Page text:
Late post // Written 6/15/2015
I am in Tanzania, and my heart is heavy. I knew this moment would come for me as it has for so many in the past. After a night involving marriage proposals from men who were no more than strangers, looking for nothing with regard to love and everything with regard to a better life, I’m stuck wondering why I don’t have to think about that when considering who I marry. Through no choice of our own, these men were born in a land far away with few resources to help them along the way, while I have never been in need of the basic necessities and still have the chance to better my situation every day. I was born in the U.S.A., the “Land of Opportunity”, while millions– billions– look wistfully at this place that I have called home for 19 years.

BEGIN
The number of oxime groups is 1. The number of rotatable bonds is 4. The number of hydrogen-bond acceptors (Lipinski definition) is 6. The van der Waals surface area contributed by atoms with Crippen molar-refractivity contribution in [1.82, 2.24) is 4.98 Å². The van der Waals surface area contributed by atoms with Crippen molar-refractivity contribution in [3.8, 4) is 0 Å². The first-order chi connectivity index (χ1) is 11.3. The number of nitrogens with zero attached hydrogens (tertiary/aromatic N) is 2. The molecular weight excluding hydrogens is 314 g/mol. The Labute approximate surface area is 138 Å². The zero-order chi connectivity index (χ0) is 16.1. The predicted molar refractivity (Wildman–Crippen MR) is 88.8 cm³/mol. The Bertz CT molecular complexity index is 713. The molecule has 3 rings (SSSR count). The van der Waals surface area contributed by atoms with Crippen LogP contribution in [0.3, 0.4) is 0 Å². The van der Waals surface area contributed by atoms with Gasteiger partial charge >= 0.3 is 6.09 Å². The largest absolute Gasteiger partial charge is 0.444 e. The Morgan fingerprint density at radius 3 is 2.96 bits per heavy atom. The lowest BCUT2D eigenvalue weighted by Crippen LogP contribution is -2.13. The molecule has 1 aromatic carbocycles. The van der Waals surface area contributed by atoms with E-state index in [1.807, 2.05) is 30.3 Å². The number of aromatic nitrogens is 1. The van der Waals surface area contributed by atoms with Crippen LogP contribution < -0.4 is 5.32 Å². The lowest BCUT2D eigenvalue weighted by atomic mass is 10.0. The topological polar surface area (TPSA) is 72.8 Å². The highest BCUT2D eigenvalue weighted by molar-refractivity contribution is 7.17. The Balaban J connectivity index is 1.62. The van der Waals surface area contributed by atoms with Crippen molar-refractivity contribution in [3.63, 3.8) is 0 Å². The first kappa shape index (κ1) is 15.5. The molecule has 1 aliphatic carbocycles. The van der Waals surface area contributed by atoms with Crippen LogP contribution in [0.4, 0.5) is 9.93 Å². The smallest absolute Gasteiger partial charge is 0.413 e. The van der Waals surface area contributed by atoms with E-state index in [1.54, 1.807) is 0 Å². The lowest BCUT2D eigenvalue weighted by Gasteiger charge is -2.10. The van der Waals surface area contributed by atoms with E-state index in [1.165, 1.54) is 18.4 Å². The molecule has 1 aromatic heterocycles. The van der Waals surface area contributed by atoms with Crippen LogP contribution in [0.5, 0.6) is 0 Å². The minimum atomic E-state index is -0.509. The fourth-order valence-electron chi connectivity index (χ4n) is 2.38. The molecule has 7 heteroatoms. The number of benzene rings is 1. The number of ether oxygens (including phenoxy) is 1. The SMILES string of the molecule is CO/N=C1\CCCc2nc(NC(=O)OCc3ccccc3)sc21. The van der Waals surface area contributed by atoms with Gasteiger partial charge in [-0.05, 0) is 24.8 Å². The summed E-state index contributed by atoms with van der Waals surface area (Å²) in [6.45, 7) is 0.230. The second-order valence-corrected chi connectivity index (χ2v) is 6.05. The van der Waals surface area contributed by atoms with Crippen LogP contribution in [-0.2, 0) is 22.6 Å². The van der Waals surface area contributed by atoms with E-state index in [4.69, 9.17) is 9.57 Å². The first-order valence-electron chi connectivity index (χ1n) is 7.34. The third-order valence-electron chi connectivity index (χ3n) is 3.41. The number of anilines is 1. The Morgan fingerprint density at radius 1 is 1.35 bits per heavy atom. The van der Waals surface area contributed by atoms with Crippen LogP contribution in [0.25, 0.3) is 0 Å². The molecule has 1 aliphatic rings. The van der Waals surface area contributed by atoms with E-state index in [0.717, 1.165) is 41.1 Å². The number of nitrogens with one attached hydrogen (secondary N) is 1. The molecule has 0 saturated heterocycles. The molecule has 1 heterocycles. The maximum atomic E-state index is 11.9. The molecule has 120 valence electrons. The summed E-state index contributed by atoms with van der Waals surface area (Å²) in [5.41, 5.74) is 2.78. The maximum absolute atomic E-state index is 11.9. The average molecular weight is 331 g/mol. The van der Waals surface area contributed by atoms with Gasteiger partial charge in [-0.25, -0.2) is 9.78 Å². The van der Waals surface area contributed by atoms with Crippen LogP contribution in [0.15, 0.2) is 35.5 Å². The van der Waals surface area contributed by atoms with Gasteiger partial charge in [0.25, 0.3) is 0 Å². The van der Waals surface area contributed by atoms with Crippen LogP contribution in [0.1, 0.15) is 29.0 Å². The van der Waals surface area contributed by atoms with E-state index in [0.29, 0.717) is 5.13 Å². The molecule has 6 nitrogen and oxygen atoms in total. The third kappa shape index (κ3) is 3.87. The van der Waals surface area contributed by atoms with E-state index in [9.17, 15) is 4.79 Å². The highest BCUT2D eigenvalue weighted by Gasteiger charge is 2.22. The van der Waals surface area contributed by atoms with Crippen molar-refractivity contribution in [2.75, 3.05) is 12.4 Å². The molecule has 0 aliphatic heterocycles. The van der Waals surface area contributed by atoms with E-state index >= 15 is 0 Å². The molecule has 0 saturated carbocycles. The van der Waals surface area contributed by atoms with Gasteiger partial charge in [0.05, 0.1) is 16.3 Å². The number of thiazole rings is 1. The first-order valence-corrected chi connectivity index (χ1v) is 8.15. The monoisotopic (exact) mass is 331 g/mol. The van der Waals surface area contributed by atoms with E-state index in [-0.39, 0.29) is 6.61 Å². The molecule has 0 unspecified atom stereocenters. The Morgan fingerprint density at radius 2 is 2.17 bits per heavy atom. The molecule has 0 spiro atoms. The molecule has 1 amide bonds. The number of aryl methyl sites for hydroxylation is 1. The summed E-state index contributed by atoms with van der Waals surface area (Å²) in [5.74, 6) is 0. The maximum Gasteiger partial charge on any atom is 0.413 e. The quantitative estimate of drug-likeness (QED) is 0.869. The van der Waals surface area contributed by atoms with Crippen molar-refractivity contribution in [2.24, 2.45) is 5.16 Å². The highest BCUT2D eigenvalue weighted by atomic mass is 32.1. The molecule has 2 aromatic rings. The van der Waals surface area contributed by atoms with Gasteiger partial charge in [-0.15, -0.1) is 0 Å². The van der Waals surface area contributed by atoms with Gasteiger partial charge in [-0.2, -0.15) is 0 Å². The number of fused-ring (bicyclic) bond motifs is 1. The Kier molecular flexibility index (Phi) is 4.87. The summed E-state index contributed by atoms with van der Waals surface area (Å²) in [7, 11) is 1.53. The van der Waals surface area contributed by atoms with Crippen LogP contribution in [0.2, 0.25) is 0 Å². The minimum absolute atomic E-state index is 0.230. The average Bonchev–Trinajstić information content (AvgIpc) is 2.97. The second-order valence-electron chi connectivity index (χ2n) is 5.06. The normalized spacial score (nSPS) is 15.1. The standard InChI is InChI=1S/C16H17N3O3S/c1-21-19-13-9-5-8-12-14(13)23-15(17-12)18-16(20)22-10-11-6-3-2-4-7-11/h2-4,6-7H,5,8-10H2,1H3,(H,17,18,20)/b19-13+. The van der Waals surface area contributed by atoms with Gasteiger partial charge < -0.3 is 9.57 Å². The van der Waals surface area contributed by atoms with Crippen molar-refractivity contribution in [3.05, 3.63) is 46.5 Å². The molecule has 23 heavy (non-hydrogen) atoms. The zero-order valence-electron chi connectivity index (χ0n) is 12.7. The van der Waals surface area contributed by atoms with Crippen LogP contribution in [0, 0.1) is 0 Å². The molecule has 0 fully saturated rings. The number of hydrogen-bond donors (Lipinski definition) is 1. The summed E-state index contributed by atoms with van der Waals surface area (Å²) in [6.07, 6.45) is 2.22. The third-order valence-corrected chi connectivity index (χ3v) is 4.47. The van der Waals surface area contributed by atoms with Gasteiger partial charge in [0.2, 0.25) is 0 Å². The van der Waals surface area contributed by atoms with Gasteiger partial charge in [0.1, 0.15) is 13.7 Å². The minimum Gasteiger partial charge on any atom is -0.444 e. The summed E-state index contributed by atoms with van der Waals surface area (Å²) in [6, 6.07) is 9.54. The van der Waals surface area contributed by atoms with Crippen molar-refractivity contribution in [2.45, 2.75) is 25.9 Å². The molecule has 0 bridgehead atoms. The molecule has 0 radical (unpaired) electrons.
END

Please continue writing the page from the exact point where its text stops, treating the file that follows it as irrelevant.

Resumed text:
I like to think that I’ve worked hard, that I’ve earned at least most of what has come to me, but the truth of it is, this is privilege. I live in a country of greatness thanks to the hard-working generations here before me. I am so close to so many Tanzanians who have worked harder than I likely ever will have to, who would give anything to be where I am in life. To call my situation anything but privilege is a slap in the face to my new friends here on the other side of the world. I am blessed with more than I knew I had, and it overwhelms me. After seeing this disparity that exists, I am left searching more fervently than ever for my purpose. I don’t know what it is, but I know it is to help people. That’s the only way I know how to accept what I have been given– to give it back. Whether that means selling all that I have and moving, or taking a good job in the States and giving abundantly, or somewhere in between, I do not know. All I know is that I cannot come away from this place and continue to live life as usual.